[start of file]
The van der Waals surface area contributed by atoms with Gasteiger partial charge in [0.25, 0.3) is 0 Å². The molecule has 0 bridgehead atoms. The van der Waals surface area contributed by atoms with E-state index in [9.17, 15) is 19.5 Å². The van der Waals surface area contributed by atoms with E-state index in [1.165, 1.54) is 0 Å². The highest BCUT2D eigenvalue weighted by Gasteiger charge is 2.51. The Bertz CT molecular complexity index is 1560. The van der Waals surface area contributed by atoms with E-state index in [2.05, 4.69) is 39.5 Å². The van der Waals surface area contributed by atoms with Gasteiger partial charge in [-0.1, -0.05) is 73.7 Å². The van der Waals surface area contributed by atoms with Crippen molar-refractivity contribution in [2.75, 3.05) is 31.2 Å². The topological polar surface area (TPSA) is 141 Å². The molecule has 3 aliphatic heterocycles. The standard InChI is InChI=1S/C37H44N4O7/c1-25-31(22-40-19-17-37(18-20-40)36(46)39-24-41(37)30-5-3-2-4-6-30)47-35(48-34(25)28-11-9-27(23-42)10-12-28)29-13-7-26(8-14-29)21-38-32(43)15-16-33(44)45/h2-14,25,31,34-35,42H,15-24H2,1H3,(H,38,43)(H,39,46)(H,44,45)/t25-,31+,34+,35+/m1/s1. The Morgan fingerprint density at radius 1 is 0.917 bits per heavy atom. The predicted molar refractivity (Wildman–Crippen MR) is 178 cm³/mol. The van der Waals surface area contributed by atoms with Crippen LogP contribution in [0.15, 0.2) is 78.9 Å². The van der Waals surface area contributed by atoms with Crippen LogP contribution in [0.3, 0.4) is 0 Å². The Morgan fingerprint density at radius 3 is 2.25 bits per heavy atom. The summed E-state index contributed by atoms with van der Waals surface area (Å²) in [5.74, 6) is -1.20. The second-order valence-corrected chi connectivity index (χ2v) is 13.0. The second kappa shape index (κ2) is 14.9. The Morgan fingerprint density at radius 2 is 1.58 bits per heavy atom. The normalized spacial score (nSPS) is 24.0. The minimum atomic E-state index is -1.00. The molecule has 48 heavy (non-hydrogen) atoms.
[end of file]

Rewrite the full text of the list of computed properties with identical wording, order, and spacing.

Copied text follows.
The van der Waals surface area contributed by atoms with Gasteiger partial charge in [0.25, 0.3) is 0 Å². The molecule has 0 bridgehead atoms. The van der Waals surface area contributed by atoms with E-state index in [9.17, 15) is 19.5 Å². The van der Waals surface area contributed by atoms with E-state index in [1.165, 1.54) is 0 Å². The highest BCUT2D eigenvalue weighted by Gasteiger charge is 2.51. The Bertz CT molecular complexity index is 1560. The van der Waals surface area contributed by atoms with E-state index in [2.05, 4.69) is 39.5 Å². The van der Waals surface area contributed by atoms with Gasteiger partial charge in [-0.1, -0.05) is 73.7 Å². The van der Waals surface area contributed by atoms with Crippen molar-refractivity contribution in [2.75, 3.05) is 31.2 Å². The topological polar surface area (TPSA) is 141 Å². The molecule has 3 aliphatic heterocycles. The standard InChI is InChI=1S/C37H44N4O7/c1-25-31(22-40-19-17-37(18-20-40)36(46)39-24-41(37)30-5-3-2-4-6-30)47-35(48-34(25)28-11-9-27(23-42)10-12-28)29-13-7-26(8-14-29)21-38-32(43)15-16-33(44)45/h2-14,25,31,34-35,42H,15-24H2,1H3,(H,38,43)(H,39,46)(H,44,45)/t25-,31+,34+,35+/m1/s1. The Morgan fingerprint density at radius 1 is 0.917 bits per heavy atom. The predicted molar refractivity (Wildman–Crippen MR) is 178 cm³/mol. The van der Waals surface area contributed by atoms with Crippen LogP contribution in [0.15, 0.2) is 78.9 Å². The van der Waals surface area contributed by atoms with Crippen LogP contribution in [0.3, 0.4) is 0 Å². The Morgan fingerprint density at radius 3 is 2.25 bits per heavy atom. The summed E-state index contributed by atoms with van der Waals surface area (Å²) in [5.74, 6) is -1.20. The second-order valence-corrected chi connectivity index (χ2v) is 13.0. The second kappa shape index (κ2) is 14.9. The Morgan fingerprint density at radius 2 is 1.58 bits per heavy atom. The normalized spacial score (nSPS) is 24.0. The minimum atomic E-state index is -1.00. The molecule has 48 heavy (non-hydrogen) atoms.